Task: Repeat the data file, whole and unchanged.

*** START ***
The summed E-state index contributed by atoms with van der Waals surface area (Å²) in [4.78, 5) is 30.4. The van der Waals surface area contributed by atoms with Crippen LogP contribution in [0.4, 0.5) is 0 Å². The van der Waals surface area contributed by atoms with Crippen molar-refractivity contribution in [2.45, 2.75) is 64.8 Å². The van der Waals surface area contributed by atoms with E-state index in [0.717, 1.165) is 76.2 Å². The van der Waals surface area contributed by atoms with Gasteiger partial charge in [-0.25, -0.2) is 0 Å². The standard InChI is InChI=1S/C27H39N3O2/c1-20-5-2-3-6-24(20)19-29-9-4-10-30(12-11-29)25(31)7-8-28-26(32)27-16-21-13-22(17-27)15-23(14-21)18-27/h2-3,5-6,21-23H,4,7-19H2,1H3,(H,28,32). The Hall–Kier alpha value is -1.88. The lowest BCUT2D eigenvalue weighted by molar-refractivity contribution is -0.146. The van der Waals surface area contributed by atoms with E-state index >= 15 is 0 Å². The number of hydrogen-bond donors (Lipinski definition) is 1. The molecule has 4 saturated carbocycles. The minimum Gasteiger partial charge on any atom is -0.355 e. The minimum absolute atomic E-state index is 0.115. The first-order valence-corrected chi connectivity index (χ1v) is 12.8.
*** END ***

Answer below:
The summed E-state index contributed by atoms with van der Waals surface area (Å²) in [4.78, 5) is 30.4. The van der Waals surface area contributed by atoms with Crippen LogP contribution in [0.4, 0.5) is 0 Å². The van der Waals surface area contributed by atoms with Crippen molar-refractivity contribution in [2.45, 2.75) is 64.8 Å². The van der Waals surface area contributed by atoms with E-state index in [0.717, 1.165) is 76.2 Å². The van der Waals surface area contributed by atoms with Gasteiger partial charge in [-0.25, -0.2) is 0 Å². The standard InChI is InChI=1S/C27H39N3O2/c1-20-5-2-3-6-24(20)19-29-9-4-10-30(12-11-29)25(31)7-8-28-26(32)27-16-21-13-22(17-27)15-23(14-21)18-27/h2-3,5-6,21-23H,4,7-19H2,1H3,(H,28,32). The Hall–Kier alpha value is -1.88. The lowest BCUT2D eigenvalue weighted by molar-refractivity contribution is -0.146. The van der Waals surface area contributed by atoms with E-state index >= 15 is 0 Å². The number of hydrogen-bond donors (Lipinski definition) is 1. The molecule has 4 saturated carbocycles. The minimum Gasteiger partial charge on any atom is -0.355 e. The minimum absolute atomic E-state index is 0.115. The first-order valence-corrected chi connectivity index (χ1v) is 12.8.